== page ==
Finding and keeping a job has never been harder.
The country’s official unemployment figures jumped to just over 30% in the first quarter of the year, according to Stats SA, and that was before the devastating effects of the coronavirus were taken into account.
Today’s figures can only be worse, which means South Africans have to get creative when it comes to earning a living.
Whether you’re without work or employed and looking for a side hustle, it may be time to explore other avenues to ease your workload, not to mention your finances. So, instead of looking at company ads, perhaps you could work for yourself.
Being your own boss may sound ideal, but if it was that easy, we’d all be doing it. DRUM explores a few things to consider before deciding to become a freelancer.
The world is quickly shifting to a pro side-hustle or gig economy, which means more people are choosing to take on freelancing every year.
It can be a daunting decision, so it’s important to know what you’re getting yourself into.
Freelancing has very particular requirements, like great time-management, client networking and financial planning, among others.
It’s also important to note that when you become a full-time freelancer company benefits, such as medical aid, retirement or pension funds, leave of any sort, go out the window. They will be coming out of your purse now.
Although that might sound terrifying, freelancing also has great benefits like flexible working schedules and reduced working hours to suit your lifestyle.
In order to make it work for you, there are some admin measures you need to put in place.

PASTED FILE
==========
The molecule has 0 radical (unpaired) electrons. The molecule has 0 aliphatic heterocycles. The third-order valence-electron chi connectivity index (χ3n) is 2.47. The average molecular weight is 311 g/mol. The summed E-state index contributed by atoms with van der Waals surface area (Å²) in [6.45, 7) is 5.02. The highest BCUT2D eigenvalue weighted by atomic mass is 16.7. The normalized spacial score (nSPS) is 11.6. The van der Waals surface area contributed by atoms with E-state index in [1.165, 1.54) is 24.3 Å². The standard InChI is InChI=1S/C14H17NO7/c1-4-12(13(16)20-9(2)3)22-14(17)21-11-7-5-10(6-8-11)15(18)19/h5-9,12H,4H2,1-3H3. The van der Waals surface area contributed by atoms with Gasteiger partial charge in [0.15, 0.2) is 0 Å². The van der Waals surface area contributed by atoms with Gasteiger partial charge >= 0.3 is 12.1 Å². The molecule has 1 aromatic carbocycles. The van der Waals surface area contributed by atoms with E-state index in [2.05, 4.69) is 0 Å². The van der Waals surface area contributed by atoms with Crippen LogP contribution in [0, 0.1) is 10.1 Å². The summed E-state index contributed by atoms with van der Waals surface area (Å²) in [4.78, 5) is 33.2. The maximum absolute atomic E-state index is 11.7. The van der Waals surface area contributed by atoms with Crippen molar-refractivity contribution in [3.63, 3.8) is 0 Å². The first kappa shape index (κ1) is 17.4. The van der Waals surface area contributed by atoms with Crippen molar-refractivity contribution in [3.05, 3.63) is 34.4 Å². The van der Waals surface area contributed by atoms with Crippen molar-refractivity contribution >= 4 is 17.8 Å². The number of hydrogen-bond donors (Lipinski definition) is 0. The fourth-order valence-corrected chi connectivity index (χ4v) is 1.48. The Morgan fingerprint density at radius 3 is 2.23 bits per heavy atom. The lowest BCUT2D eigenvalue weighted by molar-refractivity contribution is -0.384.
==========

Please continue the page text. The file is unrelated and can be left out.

What makes a good contract?
Most freelancers need to send and sign contracts.
A number of websites, like Jot Form, have open source contracts available to customise.
Ensure your contract includes the scope of work you are required to complete, fees, deadlines and the duration of the professional relationship.
How do I bill for my services?
How much money you charge for your work is one of the biggest decisions you’ll have to make as a freelancer.
One way to approach this is by looking at the workload and the time and resources needed to complete the job. This will help you determine how many zeros to add to the end of your quote.
“The biggest lesson I've learned is that not every potential client should become a client,” founder and freelance publicist at Fascinate Media, Dara Avenius tells Refinery29. “As a woman, I think many of us struggle with this — freelancer or not — so another lesson I've also learned is to value my work and charge appropriately.”
Do freelancers pay tax?
Unlike full-time employees, freelancers don’t receive pay slips with an already deducted tax amount – they must register for this themselves.
Registration and tax deductions are just two of the many admin issues freelancers need to tackle, says creative legal agency, Legalese.
“As per the SARS guide on provisional tax, an individual must file a provisional tax return if you earn income from running a business,” it says.
“Freelance work that is not subject to PAYE would count as running a business for the purposes of provisional tax,” tax consultant at Mazars Daniel Baines tells BusinessDay. “Even if your income from freelancing is under R30 000, you still need to file provisional tax returns.”
Where can I look for gigs?
As a freelancer, your livelihood will depend on your ability to get work from clients. One or two regular gigs might not be enough to cover your monthly expenses and you’ll need to continuously work on finding your next one.
Check out these platforms for possible opportunities:
1. NoSweat connects freelancers with available jobs via the platform (both on-site and off). Its services include assistance with matters such as paying tax to SARS.
2. NomadNow is a recruitment network that allows independent professionals to create and display detailed professional profiles and make them visible to their employer base.
Remember, if you have multiple gigs, you’ll end up with multiple people to report to, so organisation is key to keeping on top of everything.
Where can I find more info?
And listen to stories from others already in the game – that’s where you’ll hear the home truths.